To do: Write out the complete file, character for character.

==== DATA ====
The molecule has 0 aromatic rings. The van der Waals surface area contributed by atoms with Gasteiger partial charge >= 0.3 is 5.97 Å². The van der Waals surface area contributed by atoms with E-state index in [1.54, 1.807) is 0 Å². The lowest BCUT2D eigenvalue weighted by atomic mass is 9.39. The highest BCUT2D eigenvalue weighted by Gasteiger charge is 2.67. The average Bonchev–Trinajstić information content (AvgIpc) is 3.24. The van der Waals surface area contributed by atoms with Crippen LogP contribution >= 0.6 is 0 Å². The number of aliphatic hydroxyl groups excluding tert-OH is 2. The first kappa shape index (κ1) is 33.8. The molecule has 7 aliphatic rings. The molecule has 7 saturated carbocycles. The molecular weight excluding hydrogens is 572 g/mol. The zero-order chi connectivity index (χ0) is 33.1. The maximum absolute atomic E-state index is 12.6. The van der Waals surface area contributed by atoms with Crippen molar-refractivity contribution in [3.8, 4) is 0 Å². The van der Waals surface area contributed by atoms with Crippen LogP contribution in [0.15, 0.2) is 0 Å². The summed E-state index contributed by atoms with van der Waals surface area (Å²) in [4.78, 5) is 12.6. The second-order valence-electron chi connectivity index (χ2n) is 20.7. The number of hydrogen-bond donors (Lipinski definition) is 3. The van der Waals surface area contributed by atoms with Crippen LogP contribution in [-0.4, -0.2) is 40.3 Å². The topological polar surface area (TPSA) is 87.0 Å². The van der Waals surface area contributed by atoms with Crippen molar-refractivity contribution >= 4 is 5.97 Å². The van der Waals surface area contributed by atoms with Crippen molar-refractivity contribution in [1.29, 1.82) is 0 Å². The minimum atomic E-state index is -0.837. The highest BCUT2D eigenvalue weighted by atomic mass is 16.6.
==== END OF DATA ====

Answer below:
The molecule has 0 aromatic rings. The van der Waals surface area contributed by atoms with Gasteiger partial charge >= 0.3 is 5.97 Å². The van der Waals surface area contributed by atoms with E-state index in [1.54, 1.807) is 0 Å². The lowest BCUT2D eigenvalue weighted by atomic mass is 9.39. The highest BCUT2D eigenvalue weighted by Gasteiger charge is 2.67. The average Bonchev–Trinajstić information content (AvgIpc) is 3.24. The van der Waals surface area contributed by atoms with Crippen LogP contribution >= 0.6 is 0 Å². The number of aliphatic hydroxyl groups excluding tert-OH is 2. The first kappa shape index (κ1) is 33.8. The molecule has 7 aliphatic rings. The molecule has 7 saturated carbocycles. The molecular weight excluding hydrogens is 572 g/mol. The zero-order chi connectivity index (χ0) is 33.1. The maximum absolute atomic E-state index is 12.6. The van der Waals surface area contributed by atoms with Crippen molar-refractivity contribution in [3.8, 4) is 0 Å². The van der Waals surface area contributed by atoms with Crippen LogP contribution in [0.15, 0.2) is 0 Å². The summed E-state index contributed by atoms with van der Waals surface area (Å²) in [4.78, 5) is 12.6. The second-order valence-electron chi connectivity index (χ2n) is 20.7. The number of hydrogen-bond donors (Lipinski definition) is 3. The van der Waals surface area contributed by atoms with Crippen LogP contribution in [-0.4, -0.2) is 40.3 Å². The topological polar surface area (TPSA) is 87.0 Å². The van der Waals surface area contributed by atoms with Crippen molar-refractivity contribution >= 4 is 5.97 Å². The van der Waals surface area contributed by atoms with Crippen molar-refractivity contribution in [1.29, 1.82) is 0 Å². The minimum atomic E-state index is -0.837. The highest BCUT2D eigenvalue weighted by atomic mass is 16.6.